Marcus Meadows is our guest in this Member Spotlight episode of the Insights podcast.
Meadows, an Air Force veteran, is ambulatory care operations director for the Department of Veterans Affairs in Northern California. He joins us to highlight his experience in healthcare and his commitment to ensuring that veterans get what they need, when they need it, and where they need it.
Editor’s note: The following Q&A has been edited for length and clarity.
Q: What’s your day-to-day focus and what are some things you’re most involved in these days?
A: I oversee all ambulatory care for primary care, medicine, surgery and mental health. Northern California is the sixth largest VA in the country, we have over 255,000 enrolled veterans. And we have 14 sites of care that cover more than 44,000 square miles in Northern California.
My biggest day-to-day responsibility is, I like to refer to myself as Mr. Access. It’s my job to make sure that we have access in-house and we can see veterans. And when we can't see veterans within our wait time standards of 20 days for primary care and mental health and 28 days for specialty care, that we get them out through what I like to refer to as a hierarchy of care. We are partnered with Travis Air Force Base here in Northern California. So we see veterans over at Travis Air Force Base, we have clinical resource hubs across the state of California and Nevada, where veterans can be seen virtually. And then if we can't get them in through our DOD affiliations and partnerships, or with one of the clinical resource hubs, then, of course, the Mission Act allows those veterans to be seen in their local communities by a provider of their choice. So, my job is to make sure that wherever the veteran is seen, they're seen timely, urgently, when necessary, and that they can be seen when they want, and where they want to receive that care.
Q: Since 2020, mental health issues have gone way up. What are some of the ways you address mental health at the VA?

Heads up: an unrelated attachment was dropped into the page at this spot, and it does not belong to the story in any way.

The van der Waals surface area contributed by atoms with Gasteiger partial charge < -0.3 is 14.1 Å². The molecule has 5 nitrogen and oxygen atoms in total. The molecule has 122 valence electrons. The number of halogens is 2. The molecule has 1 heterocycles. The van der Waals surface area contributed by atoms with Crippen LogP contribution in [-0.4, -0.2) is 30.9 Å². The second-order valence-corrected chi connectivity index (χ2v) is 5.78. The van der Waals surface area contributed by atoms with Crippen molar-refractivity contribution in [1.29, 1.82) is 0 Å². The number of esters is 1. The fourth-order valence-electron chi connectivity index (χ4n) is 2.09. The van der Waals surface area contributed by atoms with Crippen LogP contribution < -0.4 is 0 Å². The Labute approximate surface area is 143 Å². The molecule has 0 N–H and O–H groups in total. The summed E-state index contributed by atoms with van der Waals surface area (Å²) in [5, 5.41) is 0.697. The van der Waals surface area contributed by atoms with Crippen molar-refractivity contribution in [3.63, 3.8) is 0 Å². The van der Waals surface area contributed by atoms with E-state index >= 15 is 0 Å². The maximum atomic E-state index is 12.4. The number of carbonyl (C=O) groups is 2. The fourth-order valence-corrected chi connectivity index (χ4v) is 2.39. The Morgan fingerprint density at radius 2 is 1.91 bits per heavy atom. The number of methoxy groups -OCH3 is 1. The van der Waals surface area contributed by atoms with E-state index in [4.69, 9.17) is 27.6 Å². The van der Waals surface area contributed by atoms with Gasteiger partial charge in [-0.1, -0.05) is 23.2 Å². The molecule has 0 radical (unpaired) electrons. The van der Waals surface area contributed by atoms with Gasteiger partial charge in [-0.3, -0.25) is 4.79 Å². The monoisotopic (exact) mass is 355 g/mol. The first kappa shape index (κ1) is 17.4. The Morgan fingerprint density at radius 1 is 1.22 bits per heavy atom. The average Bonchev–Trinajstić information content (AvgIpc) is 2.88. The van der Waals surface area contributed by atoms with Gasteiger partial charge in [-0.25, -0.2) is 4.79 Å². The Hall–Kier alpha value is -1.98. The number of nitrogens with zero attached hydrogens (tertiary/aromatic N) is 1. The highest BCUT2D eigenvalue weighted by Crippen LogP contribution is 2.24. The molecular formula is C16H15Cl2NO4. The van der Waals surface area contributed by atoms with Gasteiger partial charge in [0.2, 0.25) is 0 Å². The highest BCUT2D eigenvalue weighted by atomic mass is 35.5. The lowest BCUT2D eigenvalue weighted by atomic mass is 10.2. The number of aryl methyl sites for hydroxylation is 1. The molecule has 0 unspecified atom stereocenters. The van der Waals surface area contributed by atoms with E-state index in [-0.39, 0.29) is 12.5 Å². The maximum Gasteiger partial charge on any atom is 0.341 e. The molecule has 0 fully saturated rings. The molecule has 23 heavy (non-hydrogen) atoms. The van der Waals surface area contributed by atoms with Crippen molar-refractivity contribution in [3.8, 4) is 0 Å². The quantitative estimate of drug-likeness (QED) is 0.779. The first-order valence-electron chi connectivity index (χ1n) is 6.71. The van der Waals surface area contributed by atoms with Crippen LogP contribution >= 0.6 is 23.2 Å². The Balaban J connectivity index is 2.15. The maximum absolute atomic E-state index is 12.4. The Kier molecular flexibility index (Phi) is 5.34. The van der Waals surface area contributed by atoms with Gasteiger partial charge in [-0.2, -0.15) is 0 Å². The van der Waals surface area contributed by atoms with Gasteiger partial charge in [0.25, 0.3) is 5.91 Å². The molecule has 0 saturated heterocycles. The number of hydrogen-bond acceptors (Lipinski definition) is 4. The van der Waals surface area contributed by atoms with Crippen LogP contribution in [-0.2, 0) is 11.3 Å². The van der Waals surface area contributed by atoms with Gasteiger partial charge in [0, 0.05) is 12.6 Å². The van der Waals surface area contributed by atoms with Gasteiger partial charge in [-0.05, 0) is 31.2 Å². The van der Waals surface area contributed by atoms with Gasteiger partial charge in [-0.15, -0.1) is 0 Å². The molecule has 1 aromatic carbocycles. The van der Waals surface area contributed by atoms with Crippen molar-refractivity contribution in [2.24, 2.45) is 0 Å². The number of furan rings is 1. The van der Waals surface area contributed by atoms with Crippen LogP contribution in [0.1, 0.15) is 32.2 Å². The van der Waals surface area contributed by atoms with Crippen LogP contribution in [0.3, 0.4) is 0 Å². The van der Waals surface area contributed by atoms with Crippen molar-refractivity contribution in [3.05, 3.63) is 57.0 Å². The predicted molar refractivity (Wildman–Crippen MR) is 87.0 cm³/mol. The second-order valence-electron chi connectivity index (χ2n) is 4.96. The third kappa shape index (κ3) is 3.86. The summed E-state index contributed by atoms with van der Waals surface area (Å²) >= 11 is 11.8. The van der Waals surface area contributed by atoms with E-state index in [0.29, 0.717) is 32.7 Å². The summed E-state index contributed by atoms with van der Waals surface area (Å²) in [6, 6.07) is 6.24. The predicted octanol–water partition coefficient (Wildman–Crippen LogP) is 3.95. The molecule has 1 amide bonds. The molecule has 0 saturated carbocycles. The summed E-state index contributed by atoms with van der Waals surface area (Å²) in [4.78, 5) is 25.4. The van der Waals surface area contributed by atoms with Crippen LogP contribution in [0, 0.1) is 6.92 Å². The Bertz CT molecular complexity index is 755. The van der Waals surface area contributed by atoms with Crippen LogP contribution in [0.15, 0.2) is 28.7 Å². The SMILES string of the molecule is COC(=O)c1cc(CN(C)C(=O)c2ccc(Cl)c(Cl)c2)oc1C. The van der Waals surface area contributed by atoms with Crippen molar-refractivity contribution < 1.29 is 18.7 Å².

A: We talk about two foundational services in VA: primary care and mental health. Veterans from primary care get fed into specialty care. And then we have primary care, mental health initiatives where veterans see their primary care provider, and if there are any concerns or if those veterans need to be seen today, we do a warm handoff to the mental health providers that are actually embedded in our primary care PACT teams. And then that is a segue for them to get into the various mental health programs that we have. ...
Mental health has kept all of us up and running throughout the pandemic. Not only the patients, but (the VA) also have special engagement functions for the employees here to make sure that throughout that, we were all taking good care of us. In fact, a lot of the educational series that they put on, during that particular time, was to remind us that mental health was also important for us as caregivers. We have the caregiver support program, which is run by our social workers, but is also tied in to make sure that those family members who provide care for our veterans are also able to get the support and services that they need. ... We focus on health, the mental health as well as the holistic health of our veterans, (and) our employees.
Q: You’ve mentioned a warm handoff several times. What does that process look like?
A: Let’s say that Mr. Smith sees his primary care provider today, and so while he's there, the primary care doctor has some concern. It could be with mental health, it could be he's concerned about some blood work … and Mr. Smith lives three or four hours away, he's not really close. We've got him here today, we’d really like to see him urgently, we think that his case is such that we don't want to wait for him to get seen. … So somebody then takes that veteran and walks that veteran over and does a handoff from one clinical service to another clinical service to make sure that the veteran gets where they need to be so that we can get that care taken care of today. Sometimes those warm handoffs are telephone, sometimes they're virtual, most times they're face to face.
Q: How have your experiences as a veteran helped you to be a better healthcare leader for the VA?
A: You understand those veterans who may be dealing with PTSD, because a lot of those veterans were your friends and your battle buddies. Understanding what they've been through, and what they now have to live with every day makes you a little more empathetic to the issues that they deal with. It means that you go out of your way sometimes to make sure that we're accommodating them if they're running into problems. … It's about making sure that they get what they need, when they need it, and where they need it in the community or in a local VA facility. So being a veteran and having the privilege to take care of veterans every day is kind of just like still being in the military without the uniform.
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